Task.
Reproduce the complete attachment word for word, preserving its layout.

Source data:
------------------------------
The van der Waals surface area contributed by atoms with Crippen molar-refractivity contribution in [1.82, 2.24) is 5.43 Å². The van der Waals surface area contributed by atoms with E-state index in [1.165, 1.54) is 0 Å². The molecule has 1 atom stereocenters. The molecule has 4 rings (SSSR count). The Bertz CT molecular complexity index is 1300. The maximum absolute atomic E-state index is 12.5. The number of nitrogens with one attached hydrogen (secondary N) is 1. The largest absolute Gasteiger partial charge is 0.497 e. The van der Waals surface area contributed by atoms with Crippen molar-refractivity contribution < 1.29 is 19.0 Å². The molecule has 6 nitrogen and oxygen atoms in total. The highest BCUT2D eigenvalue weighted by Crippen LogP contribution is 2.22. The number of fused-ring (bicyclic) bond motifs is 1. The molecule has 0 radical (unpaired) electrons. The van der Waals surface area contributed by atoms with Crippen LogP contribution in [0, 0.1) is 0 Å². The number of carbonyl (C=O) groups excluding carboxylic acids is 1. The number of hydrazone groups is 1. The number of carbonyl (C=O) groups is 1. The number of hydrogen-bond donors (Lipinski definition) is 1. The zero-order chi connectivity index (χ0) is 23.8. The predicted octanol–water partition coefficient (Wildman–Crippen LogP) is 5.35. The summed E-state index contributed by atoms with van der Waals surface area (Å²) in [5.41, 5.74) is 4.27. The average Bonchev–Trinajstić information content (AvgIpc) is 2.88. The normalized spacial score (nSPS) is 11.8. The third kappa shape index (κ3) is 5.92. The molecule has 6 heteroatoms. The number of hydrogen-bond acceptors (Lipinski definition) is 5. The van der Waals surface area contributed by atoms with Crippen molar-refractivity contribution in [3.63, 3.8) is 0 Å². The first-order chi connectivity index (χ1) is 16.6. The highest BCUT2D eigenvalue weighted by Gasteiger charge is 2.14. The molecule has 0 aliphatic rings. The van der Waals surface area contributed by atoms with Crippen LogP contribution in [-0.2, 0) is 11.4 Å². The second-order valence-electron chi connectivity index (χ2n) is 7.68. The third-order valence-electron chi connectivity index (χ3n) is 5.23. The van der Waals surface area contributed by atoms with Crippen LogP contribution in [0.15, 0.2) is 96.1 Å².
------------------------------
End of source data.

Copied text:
The van der Waals surface area contributed by atoms with Crippen molar-refractivity contribution in [1.82, 2.24) is 5.43 Å². The van der Waals surface area contributed by atoms with E-state index in [1.165, 1.54) is 0 Å². The molecule has 1 atom stereocenters. The molecule has 4 rings (SSSR count). The Bertz CT molecular complexity index is 1300. The maximum absolute atomic E-state index is 12.5. The number of nitrogens with one attached hydrogen (secondary N) is 1. The largest absolute Gasteiger partial charge is 0.497 e. The van der Waals surface area contributed by atoms with Crippen molar-refractivity contribution < 1.29 is 19.0 Å². The molecule has 6 nitrogen and oxygen atoms in total. The highest BCUT2D eigenvalue weighted by Crippen LogP contribution is 2.22. The number of fused-ring (bicyclic) bond motifs is 1. The molecule has 0 radical (unpaired) electrons. The van der Waals surface area contributed by atoms with Crippen LogP contribution in [0, 0.1) is 0 Å². The number of carbonyl (C=O) groups excluding carboxylic acids is 1. The number of hydrazone groups is 1. The number of carbonyl (C=O) groups is 1. The number of hydrogen-bond donors (Lipinski definition) is 1. The zero-order chi connectivity index (χ0) is 23.8. The predicted octanol–water partition coefficient (Wildman–Crippen LogP) is 5.35. The summed E-state index contributed by atoms with van der Waals surface area (Å²) in [5.41, 5.74) is 4.27. The average Bonchev–Trinajstić information content (AvgIpc) is 2.88. The normalized spacial score (nSPS) is 11.8. The third kappa shape index (κ3) is 5.92. The molecule has 6 heteroatoms. The number of hydrogen-bond acceptors (Lipinski definition) is 5. The van der Waals surface area contributed by atoms with Crippen molar-refractivity contribution in [3.63, 3.8) is 0 Å². The first-order chi connectivity index (χ1) is 16.6. The highest BCUT2D eigenvalue weighted by Gasteiger charge is 2.14. The molecule has 0 aliphatic rings. The van der Waals surface area contributed by atoms with Crippen LogP contribution in [-0.2, 0) is 11.4 Å². The second-order valence-electron chi connectivity index (χ2n) is 7.68. The third-order valence-electron chi connectivity index (χ3n) is 5.23. The van der Waals surface area contributed by atoms with Crippen LogP contribution in [0.15, 0.2) is 96.1 Å².